Skip Navigation LinksHome > May/June 2014 - Volume 20 - Issue 3 > The University of Washington's Community-Oriented Public Hea...
Journal of Public Health Management & Practice:
doi: 10.1097/PHH.0000000000000054
Original Articles

The University of Washington's Community-Oriented Public Health Practice Program and Public Health–Seattle & King County Partnership

House, Peter J. MHA; Hartfield, Karen MPH; Nicola, Bud MD, MHSA, FACPM; Bogan, Sharon L. MPH

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Abstract

The Community-Oriented Public Health Practice (COPHP) program, a 2-year in-residence MPH degree program in the University of Washington School of Public Health, has partnered with Public Health–Seattle & King County (PHSKC) since 2002 to create a mutually beneficial set of programs to improve teaching and address community-based public health problems in a practice setting. The COPHP program uses a problem-based learning approach that puts students in small groups to work on public health problems. Both University of Washington–based and PHSKC-based faculty facilitate the classroom work. In the first year for students, COPHP, in concert with PHSKC, places students in practicum assignments at PHSKC; in the second year, students undertake a master's project (capstone) in a community or public health agency. The capstone project entails taking on a problem in a community-based agency to improve either the health of a population or the capacity of the agency to improve population health. Both the practicum and the capstone projects emphasize applying classroom learning in actual public health practice work for community-based organizations. This partnership brings PHSKC and COPHP together in every aspect of teaching. In essence, PHSKC acts as the “academic health department” for COPHP. There are detailed agreements and contracts that guide all aspects of the partnership. Both the practicum and capstone projects require written contracts. The arrangements for getting non–University of Washington faculty paid for teaching and advising also include formal contracts.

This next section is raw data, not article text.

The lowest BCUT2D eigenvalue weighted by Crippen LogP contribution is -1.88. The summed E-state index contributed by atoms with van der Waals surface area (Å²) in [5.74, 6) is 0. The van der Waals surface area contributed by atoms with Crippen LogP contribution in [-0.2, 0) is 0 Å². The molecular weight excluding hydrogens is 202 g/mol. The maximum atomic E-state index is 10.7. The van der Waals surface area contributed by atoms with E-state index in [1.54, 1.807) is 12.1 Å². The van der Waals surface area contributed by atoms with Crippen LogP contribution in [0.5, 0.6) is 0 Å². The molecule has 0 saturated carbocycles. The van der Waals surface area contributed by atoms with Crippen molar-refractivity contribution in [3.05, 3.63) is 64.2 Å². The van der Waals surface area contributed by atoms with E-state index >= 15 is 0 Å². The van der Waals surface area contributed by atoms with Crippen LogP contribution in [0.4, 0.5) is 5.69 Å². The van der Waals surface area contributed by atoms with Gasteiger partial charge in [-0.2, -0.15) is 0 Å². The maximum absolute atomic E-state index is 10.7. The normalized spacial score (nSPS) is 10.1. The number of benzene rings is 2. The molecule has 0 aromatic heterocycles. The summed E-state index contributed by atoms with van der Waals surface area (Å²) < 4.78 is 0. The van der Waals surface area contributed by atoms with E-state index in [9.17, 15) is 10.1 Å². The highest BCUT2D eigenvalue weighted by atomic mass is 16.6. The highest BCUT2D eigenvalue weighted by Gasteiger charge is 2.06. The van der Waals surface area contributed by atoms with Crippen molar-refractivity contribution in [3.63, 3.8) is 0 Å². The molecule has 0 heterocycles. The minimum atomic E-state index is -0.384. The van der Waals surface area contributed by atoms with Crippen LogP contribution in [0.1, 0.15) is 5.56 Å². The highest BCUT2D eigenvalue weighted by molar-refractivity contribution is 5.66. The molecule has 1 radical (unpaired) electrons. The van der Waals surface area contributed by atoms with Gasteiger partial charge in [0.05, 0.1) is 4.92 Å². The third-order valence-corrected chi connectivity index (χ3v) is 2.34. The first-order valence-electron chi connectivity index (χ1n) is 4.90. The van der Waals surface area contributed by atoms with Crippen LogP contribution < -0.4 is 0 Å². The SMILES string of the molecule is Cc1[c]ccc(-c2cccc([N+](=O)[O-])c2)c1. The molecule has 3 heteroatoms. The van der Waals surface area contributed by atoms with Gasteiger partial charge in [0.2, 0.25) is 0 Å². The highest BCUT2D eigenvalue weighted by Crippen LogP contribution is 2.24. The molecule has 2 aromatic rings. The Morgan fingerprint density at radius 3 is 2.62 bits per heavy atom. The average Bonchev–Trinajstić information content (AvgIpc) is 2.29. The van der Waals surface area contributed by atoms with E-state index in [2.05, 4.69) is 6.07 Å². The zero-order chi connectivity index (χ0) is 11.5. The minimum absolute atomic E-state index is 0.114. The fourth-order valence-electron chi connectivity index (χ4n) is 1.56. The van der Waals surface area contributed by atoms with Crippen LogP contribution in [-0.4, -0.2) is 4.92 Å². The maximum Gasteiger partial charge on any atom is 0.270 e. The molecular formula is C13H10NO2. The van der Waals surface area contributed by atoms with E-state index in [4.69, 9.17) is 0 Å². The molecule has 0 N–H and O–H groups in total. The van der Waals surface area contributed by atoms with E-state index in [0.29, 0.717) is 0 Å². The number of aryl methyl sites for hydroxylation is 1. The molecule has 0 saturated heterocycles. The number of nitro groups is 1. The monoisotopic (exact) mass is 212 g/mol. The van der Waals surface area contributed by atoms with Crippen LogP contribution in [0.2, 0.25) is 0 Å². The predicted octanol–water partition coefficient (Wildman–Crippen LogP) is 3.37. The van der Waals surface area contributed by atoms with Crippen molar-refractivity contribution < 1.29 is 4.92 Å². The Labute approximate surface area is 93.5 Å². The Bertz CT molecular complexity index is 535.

© 2014 Wolters Kluwer Health | Lippincott Williams & Wilkins

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